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Since Bill's thread was torpedoed, I'd like to restart the discussion. Here's the question: in your opinion, is fancy stock finish storage necessary or do you just leave your finish in the container it came in? If you use a different method or know of one that sounds like a good idea, what is it?

Bill suggested that a screw through the lid of a can / jar allows access without fully opening the lid.
I noticed in the Purdey video, that James MacDonald uses an old gatorade bottle that looks like it has been around for a few decades. Other gunmakers that I've seen use squeeze bottles with tapered spouts.
A woodworking blog somewhere suggested squeeze ketchup bottles with Bloxygen to remove the o2.

Personally, I have kept my home-made slacum brews in glass bottles-- smaller bourbon bottles mostly-- and I recently bought some small brown glass bottles with droppers so that I could easily add a few drops to the stock. (I'm thinking that oxygen is not as big of an issue for slacum, since it is slow to polymerize anyway.)

The StopLoss bags look like the most effective method of keeping air out. But a little difficult to dispense in small volumes, since you pour out what your going to use each time. For an oil finish requiring many applications, this seems like it would be wasteful.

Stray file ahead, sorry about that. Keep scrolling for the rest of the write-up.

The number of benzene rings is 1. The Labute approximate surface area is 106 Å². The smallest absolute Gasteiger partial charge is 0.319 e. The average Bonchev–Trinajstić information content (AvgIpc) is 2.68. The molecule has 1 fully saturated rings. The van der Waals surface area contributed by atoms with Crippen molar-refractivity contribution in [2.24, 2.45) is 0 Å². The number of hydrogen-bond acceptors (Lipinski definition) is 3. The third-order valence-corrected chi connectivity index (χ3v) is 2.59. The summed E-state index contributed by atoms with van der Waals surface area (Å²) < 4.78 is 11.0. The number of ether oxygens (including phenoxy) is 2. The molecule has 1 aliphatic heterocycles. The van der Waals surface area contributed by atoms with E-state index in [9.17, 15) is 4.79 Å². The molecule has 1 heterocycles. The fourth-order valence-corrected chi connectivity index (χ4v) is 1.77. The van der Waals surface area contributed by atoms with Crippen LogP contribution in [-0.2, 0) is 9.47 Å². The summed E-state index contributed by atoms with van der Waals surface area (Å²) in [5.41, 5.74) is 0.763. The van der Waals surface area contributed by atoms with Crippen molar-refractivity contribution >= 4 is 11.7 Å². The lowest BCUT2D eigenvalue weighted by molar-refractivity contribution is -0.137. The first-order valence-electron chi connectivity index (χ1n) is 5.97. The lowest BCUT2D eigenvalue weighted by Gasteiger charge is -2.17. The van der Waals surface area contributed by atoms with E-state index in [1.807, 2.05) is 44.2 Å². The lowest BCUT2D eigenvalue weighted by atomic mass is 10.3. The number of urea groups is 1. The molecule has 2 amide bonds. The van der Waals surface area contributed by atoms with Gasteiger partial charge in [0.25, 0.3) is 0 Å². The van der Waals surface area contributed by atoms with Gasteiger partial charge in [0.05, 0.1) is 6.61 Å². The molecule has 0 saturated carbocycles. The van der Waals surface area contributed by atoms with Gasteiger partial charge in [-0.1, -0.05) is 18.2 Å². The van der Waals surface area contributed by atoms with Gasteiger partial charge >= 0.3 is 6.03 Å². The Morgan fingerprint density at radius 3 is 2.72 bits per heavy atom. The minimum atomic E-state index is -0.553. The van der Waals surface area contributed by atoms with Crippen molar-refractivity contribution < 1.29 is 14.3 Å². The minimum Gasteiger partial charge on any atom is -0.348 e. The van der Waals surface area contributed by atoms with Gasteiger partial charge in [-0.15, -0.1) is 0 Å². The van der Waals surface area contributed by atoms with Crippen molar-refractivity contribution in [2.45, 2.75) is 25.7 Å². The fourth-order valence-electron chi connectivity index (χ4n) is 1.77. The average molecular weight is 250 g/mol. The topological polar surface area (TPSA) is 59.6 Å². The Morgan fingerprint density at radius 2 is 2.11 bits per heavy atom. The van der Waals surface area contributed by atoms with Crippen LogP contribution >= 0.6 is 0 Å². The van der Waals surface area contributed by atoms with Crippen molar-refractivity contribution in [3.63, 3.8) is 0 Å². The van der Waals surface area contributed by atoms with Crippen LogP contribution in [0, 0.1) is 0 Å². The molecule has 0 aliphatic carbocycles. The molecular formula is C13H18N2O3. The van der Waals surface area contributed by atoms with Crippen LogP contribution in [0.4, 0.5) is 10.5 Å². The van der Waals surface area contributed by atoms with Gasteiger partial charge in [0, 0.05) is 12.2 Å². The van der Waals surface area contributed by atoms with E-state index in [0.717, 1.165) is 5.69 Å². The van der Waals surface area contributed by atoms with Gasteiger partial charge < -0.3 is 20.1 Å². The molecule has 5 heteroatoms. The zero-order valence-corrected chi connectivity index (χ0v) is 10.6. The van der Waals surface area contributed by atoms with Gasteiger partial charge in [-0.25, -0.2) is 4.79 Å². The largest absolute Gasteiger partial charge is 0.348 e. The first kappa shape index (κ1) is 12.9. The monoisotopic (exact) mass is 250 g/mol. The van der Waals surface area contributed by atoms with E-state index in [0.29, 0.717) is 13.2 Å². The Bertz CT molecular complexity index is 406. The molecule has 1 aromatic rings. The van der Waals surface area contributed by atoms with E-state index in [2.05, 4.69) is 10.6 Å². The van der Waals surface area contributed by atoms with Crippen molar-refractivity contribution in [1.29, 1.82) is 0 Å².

[video:youtube]
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Woodreaux, It takes two screws. One for the finish to exit and the other to keep the presure equal to atmosphere. Replace the screws promptly before much air intrudes. The stoplose bags look like a really good solution. Can we google up a source?


Bill Ferguson
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Looks like there are several sources, including Amazon, but Woodcraft has them available here.

Or you can buy them directly from the manufacturer.


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Originally Posted by rocky mtn bill
Woodreaux, It takes two screws. One for the finish to exit and the other to keep the presure equal to atmosphere. Replace the screws promptly before much air intrudes. The stoplose bags look like a really good solution. Can we google up a source?